Prior to becoming a professor, he was a fundraising professional and served as associate director of the world-renowned The Fund Raising School. A proud HBCU alum, Tyrone graduated from Lincoln University with a BA in English; earned a Masters of Urban and Regional Planning from Ball State University, and a MS in adult education from Indiana University. He is the first African American to earn a Ph.D. in Philanthropic Studies from the Indiana University Lilly Family School of Philanthropy.
Mae Hong, Vice President, Rockefeller Philanthropy Advisors
Mae leads the Chicago office of Rockefeller Philanthropy Advisors (RPA) and is responsible for serving individual donors, families, foundations and corporations throughout the Midwest. With nearly 25 years of nonprofit and philanthropy experience, she previously served as program director at the Field Foundation of Illinois. Her funding expertise includes children, youth and families; poverty alleviation; women and girls’ issues; and advocacy. She has also been actively involved in RPA’s leadership on the issue of diversity in philanthropy. Prior to entering the nonprofit sector, she worked in the publishing industry for several years.
Mae currently serves as the board chair of Illinois Humanities and is on the board of the Council on Foundations. Other leadership affiliations include the advisory board of the Lake Institute on Faith and Giving at the Lilly Family School of Philanthropy at Indiana University, and leadership council of the Dorothy A. Johnson Center at Grand Valley State University.
She completed her graduate work in social service administration at The University of Chicago,and is a graduate of Northwestern University’s Medill School of Journalism.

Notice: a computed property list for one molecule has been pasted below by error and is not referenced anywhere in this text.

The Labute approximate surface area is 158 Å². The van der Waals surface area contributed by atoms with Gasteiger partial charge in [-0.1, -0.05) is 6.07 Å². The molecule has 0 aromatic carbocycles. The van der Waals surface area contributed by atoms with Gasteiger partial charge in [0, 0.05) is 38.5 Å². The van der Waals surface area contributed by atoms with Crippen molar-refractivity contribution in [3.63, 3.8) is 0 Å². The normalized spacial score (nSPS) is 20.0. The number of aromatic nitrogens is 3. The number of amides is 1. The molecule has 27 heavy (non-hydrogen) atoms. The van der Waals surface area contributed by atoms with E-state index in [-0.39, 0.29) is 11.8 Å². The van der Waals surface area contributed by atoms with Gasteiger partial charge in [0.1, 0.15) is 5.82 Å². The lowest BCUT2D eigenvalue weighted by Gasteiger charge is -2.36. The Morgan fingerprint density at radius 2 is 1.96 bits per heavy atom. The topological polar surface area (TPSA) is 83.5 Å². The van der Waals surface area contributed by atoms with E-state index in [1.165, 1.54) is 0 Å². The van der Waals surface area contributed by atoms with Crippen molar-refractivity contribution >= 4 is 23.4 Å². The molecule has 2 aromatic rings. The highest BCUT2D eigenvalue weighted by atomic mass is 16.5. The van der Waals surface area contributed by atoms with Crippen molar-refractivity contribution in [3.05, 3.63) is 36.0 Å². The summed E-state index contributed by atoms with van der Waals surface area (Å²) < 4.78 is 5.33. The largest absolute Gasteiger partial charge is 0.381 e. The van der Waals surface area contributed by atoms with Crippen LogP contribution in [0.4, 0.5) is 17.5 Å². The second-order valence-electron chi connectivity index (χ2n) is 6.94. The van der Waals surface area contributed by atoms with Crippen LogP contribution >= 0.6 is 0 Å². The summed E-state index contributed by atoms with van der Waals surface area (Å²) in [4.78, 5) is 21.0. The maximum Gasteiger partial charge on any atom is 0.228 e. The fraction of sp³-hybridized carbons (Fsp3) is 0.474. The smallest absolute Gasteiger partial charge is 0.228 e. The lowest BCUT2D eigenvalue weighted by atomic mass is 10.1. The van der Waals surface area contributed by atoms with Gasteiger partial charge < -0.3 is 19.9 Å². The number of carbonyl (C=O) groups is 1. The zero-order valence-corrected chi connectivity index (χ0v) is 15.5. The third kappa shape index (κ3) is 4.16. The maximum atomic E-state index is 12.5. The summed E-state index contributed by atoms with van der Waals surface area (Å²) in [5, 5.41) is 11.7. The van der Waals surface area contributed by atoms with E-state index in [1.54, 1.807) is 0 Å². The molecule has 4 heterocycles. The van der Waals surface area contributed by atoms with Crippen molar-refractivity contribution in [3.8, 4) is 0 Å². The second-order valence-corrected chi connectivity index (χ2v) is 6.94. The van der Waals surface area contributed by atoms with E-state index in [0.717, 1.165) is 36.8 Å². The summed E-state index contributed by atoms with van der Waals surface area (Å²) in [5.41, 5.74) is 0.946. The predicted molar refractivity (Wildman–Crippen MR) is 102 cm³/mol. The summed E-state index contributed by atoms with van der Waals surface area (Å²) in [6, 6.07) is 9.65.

Tonika Johnson, Visual Artist
Tonika Johnson is a visual artist and photographer from Chicago’s South Side Englewood neighborhood. In 2010, she helped co-found Resident Association of Greater Englewood (R.A.G.E.). Within her artistic practice, Tonika often explores urban segregation and documents the nuance and richness of the black community. She was featured in Chicago Magazine as a 2017 Chicagoan of the Year. Her work has been featured at Rootwork Gallery in Pilsen, the Chicago Cultural Center, Harold Washington Library Center, and the Chicago Reader. Her current ongoing project, Folded Map, visually investigates disparities among Chicago residents while bringing them together to have a conversation, was also exhibited at Loyola University Museum of Art (LUMA) in 2018. In 2019, she was named one of Field Foundation’s Leaders for a New Chicago and most recently, she was appointed as a member of the Cultural Advisory Council of the Department of Cultural Affairs and Special Events by the Chicago City Council.